I’ve noticed for a while that my grossly inadequate XBMC setup guide is one of the most popular articles on this blog, and it’s something that has long required rectifying. XBMC has been changed a lot recently, and it’s now moved to a different configuration system – plus, if you want XBMC to talk with Windows Vista, you require a 2007 version.
Thus, I’ve created here an all-new XBMC setup guide – Vista-safe, up to date, and with absolutely no XML editing required. This, however, will be done as a series of parts:
- Installation and updating (which follows)
- Setting up your sources list
- The little things
XBMC is, quite simply, one of only two legitimate reasons to mod your Xbox – the other is emulation. The achievement in XBMC is breathtaking – here we have a bit of software that despite being open source, despite that it requires a modded Xbox to run, despite that the Xbox is a Pentium-III running at ~733MHz with 64MB RAM, basically does everything a TV-connected media box needs to do very easily; it’s only being slightly superceded now because it’s simply not capable of HD-resolution video (although it can do HD upscaling through hardware acceleration.)
The hardest part of XBMC is installation. But once you’ve got your Xbox modded (and my other guide’s quite good at that sort of thing, ahem) installing or updating your XBMC install is actually fairly easy.
First, T3CH, the builder of the best XBMC compile, now offers his build of XBMC through his website t3ch.yi.se. All you have to do is download the .rar file from that website and unRAR it to a temporary directory; if the T3CH site is down, you can generally find his compiles distributed through bittorrent. Anyway, there’s a bunch of directories in there; the most important, however, is called “XBMC” and it looks like this:
The structure of XBMC has changed recently – now all the data generated by you goes in the UserData directory, so there’s less risk of you overwriting any of your personal settings if you upgrade XBMC, as long as you make sure not to overwrite the version you’ve built up with any new one.
So now all you need to do is connect to your Xbox. Almost all non-Microsoft dashboards for the Xbox offer a ftp server (username ‘xbox’, password ‘xbox’, unless you’ve changed it) which offers full access to the system’s hard drives. If you absolutely can’t have a network connection, you can use a file manager to copy the XBMC directory from a DVD-R (CD-Rs generally don’t work with xboxes), but networks are easier. All dashboards understand DHCP, so you can easily plug it into your standard router, get your IP from the configuration section of your dashboard, and then use SmartFTP or a similar FTP client to connect to your box.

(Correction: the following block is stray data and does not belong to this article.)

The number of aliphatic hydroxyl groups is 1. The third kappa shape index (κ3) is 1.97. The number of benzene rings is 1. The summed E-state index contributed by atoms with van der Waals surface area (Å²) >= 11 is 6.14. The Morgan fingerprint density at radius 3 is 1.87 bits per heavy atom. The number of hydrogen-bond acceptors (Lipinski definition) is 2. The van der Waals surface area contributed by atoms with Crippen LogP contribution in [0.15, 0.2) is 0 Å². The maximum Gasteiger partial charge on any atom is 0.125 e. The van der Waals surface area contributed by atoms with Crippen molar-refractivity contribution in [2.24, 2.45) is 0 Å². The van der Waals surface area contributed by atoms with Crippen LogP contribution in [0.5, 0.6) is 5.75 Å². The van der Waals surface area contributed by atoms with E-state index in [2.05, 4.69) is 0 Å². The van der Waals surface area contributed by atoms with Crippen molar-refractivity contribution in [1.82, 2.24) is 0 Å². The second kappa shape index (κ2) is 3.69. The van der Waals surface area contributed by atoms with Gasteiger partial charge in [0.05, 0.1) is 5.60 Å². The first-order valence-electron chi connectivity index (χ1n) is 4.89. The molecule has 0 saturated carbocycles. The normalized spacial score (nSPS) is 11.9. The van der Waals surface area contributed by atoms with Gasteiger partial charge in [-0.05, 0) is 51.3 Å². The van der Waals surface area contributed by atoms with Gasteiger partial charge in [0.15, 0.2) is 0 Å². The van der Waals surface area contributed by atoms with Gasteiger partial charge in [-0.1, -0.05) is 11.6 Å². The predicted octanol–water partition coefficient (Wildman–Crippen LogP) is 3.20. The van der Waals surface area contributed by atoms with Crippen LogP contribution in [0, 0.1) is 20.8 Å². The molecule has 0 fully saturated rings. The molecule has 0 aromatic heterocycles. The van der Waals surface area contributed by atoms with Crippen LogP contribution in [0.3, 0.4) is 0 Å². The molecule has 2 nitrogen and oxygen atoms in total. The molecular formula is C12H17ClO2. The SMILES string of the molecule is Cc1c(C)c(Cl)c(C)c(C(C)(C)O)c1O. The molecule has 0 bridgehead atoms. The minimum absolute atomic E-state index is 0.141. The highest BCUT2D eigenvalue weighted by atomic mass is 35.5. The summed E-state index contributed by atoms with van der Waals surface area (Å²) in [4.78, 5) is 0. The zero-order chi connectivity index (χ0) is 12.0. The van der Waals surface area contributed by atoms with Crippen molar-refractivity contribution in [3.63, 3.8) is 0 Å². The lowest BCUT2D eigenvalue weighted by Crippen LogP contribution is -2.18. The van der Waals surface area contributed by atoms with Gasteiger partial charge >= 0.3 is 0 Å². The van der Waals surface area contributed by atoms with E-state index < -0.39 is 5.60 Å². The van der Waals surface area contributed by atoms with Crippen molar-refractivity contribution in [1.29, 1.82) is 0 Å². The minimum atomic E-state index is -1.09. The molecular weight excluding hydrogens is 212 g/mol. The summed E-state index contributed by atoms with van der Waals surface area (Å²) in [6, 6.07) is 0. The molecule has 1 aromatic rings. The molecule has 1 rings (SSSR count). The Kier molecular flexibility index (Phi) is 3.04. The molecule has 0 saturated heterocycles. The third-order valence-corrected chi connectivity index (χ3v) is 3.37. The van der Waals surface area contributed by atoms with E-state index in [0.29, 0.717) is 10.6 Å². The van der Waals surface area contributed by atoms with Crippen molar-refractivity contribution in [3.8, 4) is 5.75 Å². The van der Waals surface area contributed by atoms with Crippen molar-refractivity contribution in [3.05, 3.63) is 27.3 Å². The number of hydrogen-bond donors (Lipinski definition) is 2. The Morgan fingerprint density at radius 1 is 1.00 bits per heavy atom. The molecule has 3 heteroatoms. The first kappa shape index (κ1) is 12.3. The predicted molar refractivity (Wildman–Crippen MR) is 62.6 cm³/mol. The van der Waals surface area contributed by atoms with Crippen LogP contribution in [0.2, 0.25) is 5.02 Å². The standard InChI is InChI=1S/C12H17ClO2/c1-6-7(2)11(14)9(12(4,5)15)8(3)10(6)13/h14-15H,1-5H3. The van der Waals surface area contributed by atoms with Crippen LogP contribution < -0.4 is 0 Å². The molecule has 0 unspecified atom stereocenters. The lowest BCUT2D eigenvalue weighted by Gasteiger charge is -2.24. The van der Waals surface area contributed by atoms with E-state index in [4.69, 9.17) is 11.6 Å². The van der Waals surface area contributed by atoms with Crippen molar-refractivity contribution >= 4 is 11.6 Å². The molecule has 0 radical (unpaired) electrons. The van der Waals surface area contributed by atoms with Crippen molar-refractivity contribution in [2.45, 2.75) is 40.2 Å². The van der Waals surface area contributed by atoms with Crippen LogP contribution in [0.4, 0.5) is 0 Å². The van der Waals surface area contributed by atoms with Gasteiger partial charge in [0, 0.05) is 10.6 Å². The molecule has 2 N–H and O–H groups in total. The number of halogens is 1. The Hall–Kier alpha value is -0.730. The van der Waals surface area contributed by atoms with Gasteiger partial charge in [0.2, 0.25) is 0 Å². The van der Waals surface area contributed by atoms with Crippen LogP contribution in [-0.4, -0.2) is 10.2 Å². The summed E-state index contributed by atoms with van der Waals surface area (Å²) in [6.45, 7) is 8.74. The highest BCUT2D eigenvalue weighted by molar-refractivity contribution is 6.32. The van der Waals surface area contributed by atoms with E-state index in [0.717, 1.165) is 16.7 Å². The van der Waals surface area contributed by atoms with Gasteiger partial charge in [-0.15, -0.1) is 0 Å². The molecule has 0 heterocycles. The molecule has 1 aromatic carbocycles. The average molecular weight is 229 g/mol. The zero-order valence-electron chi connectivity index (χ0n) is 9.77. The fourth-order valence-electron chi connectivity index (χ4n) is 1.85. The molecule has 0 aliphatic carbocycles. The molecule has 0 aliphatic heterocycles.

This will show a series of folders, each of which represent the Xbox’s drive letter system – C, D, E… “C” is the main drive and must not be tampered with. “D” ditto. “E” is the data partition that all applications and so on should be installed on, except in special situations (and with things like upgraded hard drives, you’re probably above the level of this guide anyway, or at least know how to adapt it.)
So go into the E folder, and then into Apps – in FTP’s style, this is the folder /E/Apps/. Here is where you upload the XBMC folder…
So all you need to do here is copy across the XBMC folder into the /E/Apps tree, so that when you go into /E/Apps/XBMC/ you see the same folder tree as in the first image, with the default.xbe. If you’re upgrading, the best way to go about it is to go into /E/Apps/XBMC on the FTP server, go into your unzipped .rar on the local side, delete all the folders except UserData from the Xbox that you can see in the .rar plus the default.xbe, and then copy to the Xbox all of the folders and files except UserData. You might also want to manually merge any changes in UserData across file by file – so if the remote command codes have updated, you might want to shift that .xml across, but not alter your sources list.
Once it’s finished uploading, you should see XBMC in your applications startup list on the Xbox. Just boot it, and it’ll take a few seconds to come up. And that’s it.
If you want XBMC to come up as your default startup, the method of doing this varies depending on the mod you’re using; it involves a “shortcut”. Two of these (one by team XBMC and one by Team UIX) are supplied in the T3CH distribution in the _extras folder: these are documented here as options 1 and 3.
Anyway, good luck all. Coming up: putting XBMC to work reading all your network-stored music perfectly happily. In the meantime, feel free to tell me in the comments if I’ve messed something up or made the description too hard or whatever and I’ll endeavour to fix it. Thanks all.